When were concrete gutters popular?

Concrete gutters were a replacement for iron gutters in post-war Britain, because of the steel shortages at the time. They were popular from the 1950s to the 1970s and became widely used because they worked well with cavity walls, which was the common wall type constructed at the time. However, in the modern era, uPVC gutters became increasingly popular and concrete gutters were phased out because of their problems.

Concrete gutters only have a 30-year lifespan, but many homes in the UK still own concrete gutters with most homeowners unaware of the issues they cause.

The problems with concrete gutters

  • Cold bridging: This occurs when cold air from the concrete gutter encounters the warm air from your heating and causes condensation. This is a form of dampness.
  • Building damages: Concrete gutters cause many internal and external problems, many of which are unnoticeable until it’s too late.
  • Failed lining: A suitable fix when done right is concrete gutter lining, as this acts as a medium-term repair and is a more budget-friendly option. When done poorly this can cause more problems to arise, though.
  • Damp and mould: This is the most common problem that homeowners have. This usually occurs in the upper corners of your home, normally upstairs and adjacent to the concrete guttering. When left unmaintained, this can cause mould to accumulate.

History of asbestos

As damp and mould accumulate in homes, many people think of asbestos. This dangerous material was used from the 1900s right up to the 1990s because of the properties it holds, like its durability, strength and heat resistance.

Before its ban, asbestos was heavily used in many properties around the UK. It was used extensively in boiler insulation, ceiling tiles, cement roofing, duct and pipe insulation, furnaces, roofing tiles and even vinyl flooring.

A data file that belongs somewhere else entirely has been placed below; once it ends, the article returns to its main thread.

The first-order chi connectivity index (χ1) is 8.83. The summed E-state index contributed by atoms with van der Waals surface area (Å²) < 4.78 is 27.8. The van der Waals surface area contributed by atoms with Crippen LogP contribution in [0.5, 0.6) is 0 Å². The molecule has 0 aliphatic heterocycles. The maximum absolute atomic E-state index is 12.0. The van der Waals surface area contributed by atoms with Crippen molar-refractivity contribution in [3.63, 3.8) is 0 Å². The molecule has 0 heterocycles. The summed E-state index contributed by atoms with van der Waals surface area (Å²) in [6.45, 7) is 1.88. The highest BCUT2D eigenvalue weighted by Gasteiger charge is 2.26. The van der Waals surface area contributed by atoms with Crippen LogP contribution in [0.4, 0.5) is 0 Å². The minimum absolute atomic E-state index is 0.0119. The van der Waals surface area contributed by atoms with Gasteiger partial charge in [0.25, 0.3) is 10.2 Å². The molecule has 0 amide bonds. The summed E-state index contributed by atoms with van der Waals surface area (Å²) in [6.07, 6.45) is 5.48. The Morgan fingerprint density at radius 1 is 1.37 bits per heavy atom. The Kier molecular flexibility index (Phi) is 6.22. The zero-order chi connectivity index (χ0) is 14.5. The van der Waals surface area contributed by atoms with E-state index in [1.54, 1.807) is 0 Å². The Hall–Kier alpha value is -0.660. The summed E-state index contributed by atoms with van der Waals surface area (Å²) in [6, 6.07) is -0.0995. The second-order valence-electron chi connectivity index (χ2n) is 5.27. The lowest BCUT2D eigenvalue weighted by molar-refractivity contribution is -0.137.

The effects that asbestos has when disturbed often look similar to issues caused by concrete guttering. However, asbestos is considered more dangerous than any damp or mould.

The dangers of asbestos

Asbestos, when left untouched, is not harmful. But when it is disrupted, fibres are released into the air which becomes extremely harmful to inhale. As asbestos-related illnesses do not happen overnight or are sometimes unnoticeable, treating the problems can be harder.

Asbestos is carcinogenic towards humans and over time can cause serious life-threatening illnesses such as Mesothelioma, a form of cancer that targets the lining of the lungs. When asbestos fibres are inhaled, serious problems like shortness of breath, pain in your chest and fatigue are common signs.

Asbestos in concrete guttering

Asbestos was banned in 1999, but many roofing companies used asbestos heavily in insulation materials before this. As concrete gutters were built in homes from the 1950s to the 1970s, this led many people to speculate whether concrete gutters contained asbestos.

Asbestos is commonly found in piping or roof insulation in older properties. However, asbestos was not featured specifically in concrete gutters. If your concrete guttering has impacted the interior of your home, specifically your roof insulation, then there is a possibility that ACMs (asbestos-containing materials) may have been disturbed.

Our team at Finlock Removals are registered to safely work with and dispose of ACMs, as well as repair or replace your concrete gutter to fully protect your home.

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